One retrospective study found that 20% of patients in an MC could be successfully supported with noninvasive ventilation, and it may prevent initial endotracheal intubation or reintubation of these patients.25 Noninvasive bilevel positive airway pressure (BiPAP), for example, applies positive pressure during both phases of respiration. BiPAP enhances airflow, alleviates the work of breathing during inspiration, and prevents airway collapse and atelectasis.25

Nursing care

Because of ineffective cough in patients with MC, it is essential that nurses apply or assist with appropriate pulmonary interventions. In severe cases, this might include aggressive chest physiotherapy, therapeutic fiberoptic bronchoscopy, percussion, vibration, postural drainage, and airway clearance interventions such as regular suctioning.

Adequate nutritional support (25 to 35 calories/kg, via enteral route if possible) can avoid negative energy balance and declining muscle strength.15,27 Patients with hypercarbia and difficulty weaning from mechanical ventilation should receive low-carbohydrate feedings. Replace potassium, magnesium, and phosphate because they can exacerbate an MC. Because anemia can increase weakness, experts recommend transfusions when hematocrit values are under 30%. Glycemic control, venous thromboembolism (VTE) prophylaxis, and hemodynamic stability are essential and strongly recommended as part of overall care.15,27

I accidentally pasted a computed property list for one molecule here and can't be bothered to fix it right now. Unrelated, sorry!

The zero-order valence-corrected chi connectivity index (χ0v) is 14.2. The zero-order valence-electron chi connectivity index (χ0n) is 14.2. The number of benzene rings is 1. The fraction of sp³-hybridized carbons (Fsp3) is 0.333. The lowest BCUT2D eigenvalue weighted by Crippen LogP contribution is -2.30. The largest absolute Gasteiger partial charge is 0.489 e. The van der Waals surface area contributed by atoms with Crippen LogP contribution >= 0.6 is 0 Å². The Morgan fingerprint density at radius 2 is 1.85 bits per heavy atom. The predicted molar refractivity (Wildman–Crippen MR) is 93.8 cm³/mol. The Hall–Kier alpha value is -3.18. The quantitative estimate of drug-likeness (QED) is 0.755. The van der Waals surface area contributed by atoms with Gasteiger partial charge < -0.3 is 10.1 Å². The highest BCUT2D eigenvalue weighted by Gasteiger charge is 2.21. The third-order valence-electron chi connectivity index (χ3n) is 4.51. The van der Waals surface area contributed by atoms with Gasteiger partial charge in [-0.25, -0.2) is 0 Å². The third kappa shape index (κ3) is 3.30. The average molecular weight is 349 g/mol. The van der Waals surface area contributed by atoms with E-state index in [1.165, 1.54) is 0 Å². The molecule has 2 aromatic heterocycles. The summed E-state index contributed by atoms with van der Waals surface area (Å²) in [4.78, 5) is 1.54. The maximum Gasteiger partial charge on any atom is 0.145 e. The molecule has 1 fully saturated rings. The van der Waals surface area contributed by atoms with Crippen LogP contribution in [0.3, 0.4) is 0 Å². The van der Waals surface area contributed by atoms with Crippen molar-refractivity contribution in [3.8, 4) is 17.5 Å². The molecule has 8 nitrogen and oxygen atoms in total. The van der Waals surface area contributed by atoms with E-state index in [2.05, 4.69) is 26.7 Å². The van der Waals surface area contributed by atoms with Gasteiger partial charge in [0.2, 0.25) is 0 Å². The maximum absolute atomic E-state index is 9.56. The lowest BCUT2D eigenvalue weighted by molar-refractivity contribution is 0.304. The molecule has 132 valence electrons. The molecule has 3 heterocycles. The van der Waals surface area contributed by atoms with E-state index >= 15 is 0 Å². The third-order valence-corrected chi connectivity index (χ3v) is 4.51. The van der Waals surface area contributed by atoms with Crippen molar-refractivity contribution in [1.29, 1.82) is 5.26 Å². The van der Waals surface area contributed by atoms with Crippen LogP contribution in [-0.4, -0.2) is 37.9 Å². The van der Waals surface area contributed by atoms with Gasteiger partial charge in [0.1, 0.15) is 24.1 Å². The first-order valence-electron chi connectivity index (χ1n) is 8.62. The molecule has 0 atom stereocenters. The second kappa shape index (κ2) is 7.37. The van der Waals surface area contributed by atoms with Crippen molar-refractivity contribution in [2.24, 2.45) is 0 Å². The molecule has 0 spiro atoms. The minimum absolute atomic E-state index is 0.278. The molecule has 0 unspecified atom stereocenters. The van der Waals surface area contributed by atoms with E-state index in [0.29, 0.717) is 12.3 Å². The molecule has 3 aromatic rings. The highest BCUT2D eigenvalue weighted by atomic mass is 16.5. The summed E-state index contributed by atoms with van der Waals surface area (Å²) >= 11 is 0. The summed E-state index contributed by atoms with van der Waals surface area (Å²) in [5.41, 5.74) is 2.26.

Assess neck flexors and accessory muscles to track improvement in bulbar and respiratory muscle strength. This benchmark can be a useful tool for assessing clinical improvement and readiness to wean from mechanical ventilation.

The most common complication associated with an MC is fever.15 Infectious complications include pneumonia, bronchitis, urinary tract infections, Clostridium difficile colitis, and bacteremia. This patient population is also more likely to experience sepsis, VTE, and cardiac complications.15